It’s time to start using shampoo and conditioner once your puppy is at least three months old. Choose pH-balanced, dog-specific shampoos and conditioners. Additionally, avoid selecting the cheapest option available.
It is very similar to bathing a human infant to bathing a puppy that is under six months old. Puppies aren’t accustomed to the sensation, just like babies. They are powerless to defend themselves.
Instead of scrubbing, apply a very soft stream of water and make gentle hand motions that follow the direction in which your puppy’s hair grows. When blow-drying and brushing, follow this same direction.
Avoid Openings Around The Face
Anyone, including your puppy, doesn’t want soap in their eyes. You should exercise caution around your dog’s ears, nose, and mouth because even tearless shampoos can irritate their eyes.
The canine ear canal has an L-shape. If water gets down there, it gets trapped and leads to ear infections.
Using little to no product on the face. Additionally, when cleansing the face, pinch the base of the ear shut with your thumb and forefinger.
Bishop-Jenkins emphasizes that your dog isn’t truly clean until the soap has been thoroughly rinsed away. In that case, thoroughly rinse your dog.
Rinse once more after you’ve decided you’ve had enough. Remove every molecule from your dog.
Don’t Forget The Conditioner
The skin and coat of dogs are the most vital components of their bodies. Moisture is removed by shampoo. To prevent their skin and fur from drying out, dogs need conditioner.
Like dog shampoo, dog conditioner is essential. Give your dog a thorough rinse to ensure that all of the conditioners is removed, just like you did with the shampoo.
Blow Dry Time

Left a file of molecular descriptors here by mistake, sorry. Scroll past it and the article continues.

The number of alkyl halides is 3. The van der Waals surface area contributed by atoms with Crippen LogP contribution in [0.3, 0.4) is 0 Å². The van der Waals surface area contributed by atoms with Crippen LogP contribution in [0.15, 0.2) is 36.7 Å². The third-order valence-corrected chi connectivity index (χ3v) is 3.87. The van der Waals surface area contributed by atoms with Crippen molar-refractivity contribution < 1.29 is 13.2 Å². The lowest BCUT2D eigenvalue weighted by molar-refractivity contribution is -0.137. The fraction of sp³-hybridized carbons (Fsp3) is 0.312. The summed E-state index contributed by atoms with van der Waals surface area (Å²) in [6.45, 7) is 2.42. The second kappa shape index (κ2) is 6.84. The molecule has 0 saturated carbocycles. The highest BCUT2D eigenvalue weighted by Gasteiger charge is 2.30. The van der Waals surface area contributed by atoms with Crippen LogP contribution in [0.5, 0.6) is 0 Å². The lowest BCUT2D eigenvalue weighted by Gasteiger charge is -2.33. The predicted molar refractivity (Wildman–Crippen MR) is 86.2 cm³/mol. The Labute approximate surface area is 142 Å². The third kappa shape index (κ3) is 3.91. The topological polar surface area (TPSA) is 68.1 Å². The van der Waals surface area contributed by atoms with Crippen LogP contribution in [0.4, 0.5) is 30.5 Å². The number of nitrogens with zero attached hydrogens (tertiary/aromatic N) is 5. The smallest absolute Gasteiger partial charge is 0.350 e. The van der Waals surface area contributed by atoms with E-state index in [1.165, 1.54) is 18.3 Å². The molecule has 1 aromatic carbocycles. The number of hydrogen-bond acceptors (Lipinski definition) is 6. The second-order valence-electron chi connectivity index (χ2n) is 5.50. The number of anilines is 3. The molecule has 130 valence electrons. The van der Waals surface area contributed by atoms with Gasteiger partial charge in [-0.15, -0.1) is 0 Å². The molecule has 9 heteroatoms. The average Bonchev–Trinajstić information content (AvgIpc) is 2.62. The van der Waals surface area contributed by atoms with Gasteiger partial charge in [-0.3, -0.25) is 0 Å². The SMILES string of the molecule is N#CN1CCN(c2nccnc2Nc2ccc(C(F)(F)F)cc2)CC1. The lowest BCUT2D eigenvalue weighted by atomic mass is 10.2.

Once your puppy is clean and trained, gently blow dry them without using any blow-dry cream or other styling products. Again, gentleness is essential. Brush the hair of your dog in the direction that it grows while using a small, handheld blow dryer set to low heat.
Maintain A Bathing Routine
As your dog’s skin and fur accumulate oil and dirt over time, a monthly bath is recommended.
Puppies receive lifetime training. A puppy cannot be trained all at once. You must do it repeatedly, delicately, sparingly, and gradually while keeping in mind that you are instructing them on an experience that will affect them for the rest of their lives.
Tips For Bathing A Puppy
- Make sure the dryer isn’t too close to their skin, isn’t pointed at their eyes, and that the airflow is cool to warm but definitely not hot.
- Dogs’ natural reaction to getting wet is to roll around on any available surface, including grass, rubbing their bodies, necks, and heads. Make sure all garden, patio, and other doors are shut to prevent them from getting dirty right after a bath!
- Keep your puppy in a warm room until they’re completely dry because small, thin-coated breeds can become cold easily.
- The shampoo and/or conditioner must be thoroughly rinsed out of their hair because any leftover product could dry out or itch their coat.
- If necessary, you can use a special dog ear cleaner (available from pet stores or your veterinarian) to clean their inner ears, but you should never insert anything into their ear canals, such as cotton wool or a cotton bud.
- Make taking a bath enjoyable for you both, and it will be much simpler if you can ask a friend to assist you the first few times.